Calcium Pyrophosphate Dihydrate Crystal Deposition Disease (CPPD) (Pseudo Gout)

What is it?

Arthritis is a complex family of musculoskeletal disorders consisting of more than 100 different diseases or conditions that destroy joints, bones, muscles, cartilage and other connective tissues, hampering or halting physical movement. Calcium pyrophosphate dihydrate (CPPD) crystal deposition disease occurs when these crystals collect in joints and the tissues surrounding the joints. The calcium deposits induce inflammation in the joint, which can cause cartilage within the joint to break down. The disease can take a few different arthritis-related forms:

  • Acute arthritis often called pseudogout
  • Chronic rheumatoid arthritis-like inflammatory arthritis
  • Osteoarthritis

Pseudogout occurs in about one-quarter of all CPPD cases and an osteoarthritis-like disease occurs in about half of all cases. However, many people with CPPD crystal deposits have no joint symptoms at all.

Women and men get the disease equally, and its frequency dramatically increases with age.

What are the effects?

Calcium pyrophosphate dehydrate (CPPD) crystal deposition disease can manifest in the joints in a few different ways, but about 25 percent of people with CPPD deposition will experience some of the following symptoms related to Pseudogout:

  • Sudden onset of intense, constant pain in one joint. The joint may be hot, red, swollen, and stiff. The average attack is less painful than in gout.
  • The attack will last for several days to two weeks.
  • The knee is the site of almost half of all attacks (as opposed to gout’s predilection for the big toe), but attacks can occur in nearly any joint, including the big toe.
  • Fever may accompany an acute attack.
  • Attacks can occur spontaneously or can be provoked by trauma, surgery, or severe illness (such as stroke or heart attack).
  • Periods in between attacks are usually pain-free.
  • Damage to the joint progresses after years of these attacks. Cartilage within the joint may break down and pieces will float in the joint space causing additional pain. As the cartilage wears away, your bones will rub together, resulting in chronically sore, stiff joints.

Pseudorheumatoid arthritis -- about five percent of people with CPPD deposition will have this presentation.

  • Several joints will be involved in a symmetric pattern (the same joint on each side of the body, such as both wrists).
  • Inflammation will be low-grade rather than the intense swelling and pain of pseudogout.
  • Morning stiffness, fatigue, joint deformities, and elevated erythrocyte sedimentation rates (a marker of inflammation) can all be found in people with this presentation of CPPD deposition disease, as well as in people with rheumatoid arthritis.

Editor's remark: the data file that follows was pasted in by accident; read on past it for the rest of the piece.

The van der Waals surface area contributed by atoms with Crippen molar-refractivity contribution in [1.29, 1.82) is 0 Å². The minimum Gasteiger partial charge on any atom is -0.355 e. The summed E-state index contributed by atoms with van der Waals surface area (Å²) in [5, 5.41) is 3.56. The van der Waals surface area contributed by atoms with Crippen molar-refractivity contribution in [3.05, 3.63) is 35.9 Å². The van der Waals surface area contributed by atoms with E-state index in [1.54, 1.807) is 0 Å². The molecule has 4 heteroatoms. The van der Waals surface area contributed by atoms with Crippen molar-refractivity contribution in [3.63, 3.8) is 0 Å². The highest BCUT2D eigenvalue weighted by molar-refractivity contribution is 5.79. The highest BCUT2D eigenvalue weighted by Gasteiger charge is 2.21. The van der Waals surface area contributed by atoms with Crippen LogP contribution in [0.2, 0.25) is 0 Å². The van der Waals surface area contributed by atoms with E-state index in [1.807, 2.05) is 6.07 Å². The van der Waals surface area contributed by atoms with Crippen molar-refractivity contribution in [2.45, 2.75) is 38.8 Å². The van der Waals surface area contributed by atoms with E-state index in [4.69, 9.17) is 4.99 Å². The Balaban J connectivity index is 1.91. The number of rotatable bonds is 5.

Pseudoosteoarthritis -- about half of people with CPPD deposition will have this presentation.

  • Characterized by a progressive degeneration of several joints.
  • The joints affected most commonly are the knees, followed by the wrists, metacarpophalangeal joints (where the finger attaches to the hand), hips, shoulders, elbows, and ankles. Symmetric involvement is the rule, but degeneration may be more advanced on one side.
  • The joints involved may become malaligned or deformed over time.
  • Patients with chronic symptoms of pseudoosteoarthritis may have superimposed episodes of joint inflammation.

How is it diagnosed?

Differentiating calcium pyrophosphate dihydrate (CPPD) crystal deposition disease from other forms of arthritis can be difficult when using only a physical exam for clues. So if your doctor suspects from the symptoms you describe and the results of your physical exam that you may have CPPD disease, he or she may need to perform a couple of other tests.

  • Joint fluid examination
  • X-rays

Along with those two, your doctor will probably run some other tests to help rule out other diseases.

What are the treatment options?

There is no cure for calcium pyrophosphate dihydrate (CPPD) crystal deposition disease or pseudogout, but there are steps you can take to reduce your pain and stiffness. Your doctor may prescribe medications such as nonsteroidal anti-inflammatory drugs or corticosteroids. A well-rounded treatment plan may also call for exercise and joint protection.

What resources are available?

The Arthritis Foundation leads the way in helping people with arthritis live better today and create better tomorrows through new treatments, better access and, ultimately, cures. We do this by:

  • Funding life-changing research that has restored mobility in patients for more than six decades
  • Fighting for health care policies that improve the lives of the millions of Americans with arthritis
  • Partnering with families to provide empowering programs and information

If you are diagnosed with pseudo gout, some Arthritis Foundation resources that may help you better manage and live with your disease are: